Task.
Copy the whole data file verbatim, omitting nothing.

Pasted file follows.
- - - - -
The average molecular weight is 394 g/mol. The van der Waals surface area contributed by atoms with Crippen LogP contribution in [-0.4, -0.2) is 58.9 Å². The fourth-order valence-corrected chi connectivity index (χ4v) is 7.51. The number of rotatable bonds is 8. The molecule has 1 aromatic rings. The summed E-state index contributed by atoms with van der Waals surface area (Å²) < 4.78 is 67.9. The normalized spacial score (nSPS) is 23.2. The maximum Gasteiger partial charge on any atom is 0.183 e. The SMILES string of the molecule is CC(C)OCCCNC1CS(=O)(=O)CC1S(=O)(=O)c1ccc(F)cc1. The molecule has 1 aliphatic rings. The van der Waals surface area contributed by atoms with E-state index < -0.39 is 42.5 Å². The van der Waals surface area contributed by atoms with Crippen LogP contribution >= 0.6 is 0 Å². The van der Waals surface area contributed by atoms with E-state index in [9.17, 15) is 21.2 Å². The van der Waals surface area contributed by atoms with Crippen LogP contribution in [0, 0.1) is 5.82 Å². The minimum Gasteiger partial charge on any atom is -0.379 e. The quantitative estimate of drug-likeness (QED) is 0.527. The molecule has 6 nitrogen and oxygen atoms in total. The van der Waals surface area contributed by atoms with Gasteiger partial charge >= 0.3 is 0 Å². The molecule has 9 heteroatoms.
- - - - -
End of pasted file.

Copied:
The average molecular weight is 394 g/mol. The van der Waals surface area contributed by atoms with Crippen LogP contribution in [-0.4, -0.2) is 58.9 Å². The fourth-order valence-corrected chi connectivity index (χ4v) is 7.51. The number of rotatable bonds is 8. The molecule has 1 aromatic rings. The summed E-state index contributed by atoms with van der Waals surface area (Å²) < 4.78 is 67.9. The normalized spacial score (nSPS) is 23.2. The maximum Gasteiger partial charge on any atom is 0.183 e. The SMILES string of the molecule is CC(C)OCCCNC1CS(=O)(=O)CC1S(=O)(=O)c1ccc(F)cc1. The molecule has 1 aliphatic rings. The van der Waals surface area contributed by atoms with E-state index < -0.39 is 42.5 Å². The van der Waals surface area contributed by atoms with Crippen LogP contribution >= 0.6 is 0 Å². The van der Waals surface area contributed by atoms with E-state index in [9.17, 15) is 21.2 Å². The van der Waals surface area contributed by atoms with Crippen LogP contribution in [0, 0.1) is 5.82 Å². The minimum Gasteiger partial charge on any atom is -0.379 e. The quantitative estimate of drug-likeness (QED) is 0.527. The molecule has 6 nitrogen and oxygen atoms in total. The van der Waals surface area contributed by atoms with Gasteiger partial charge >= 0.3 is 0 Å². The molecule has 9 heteroatoms.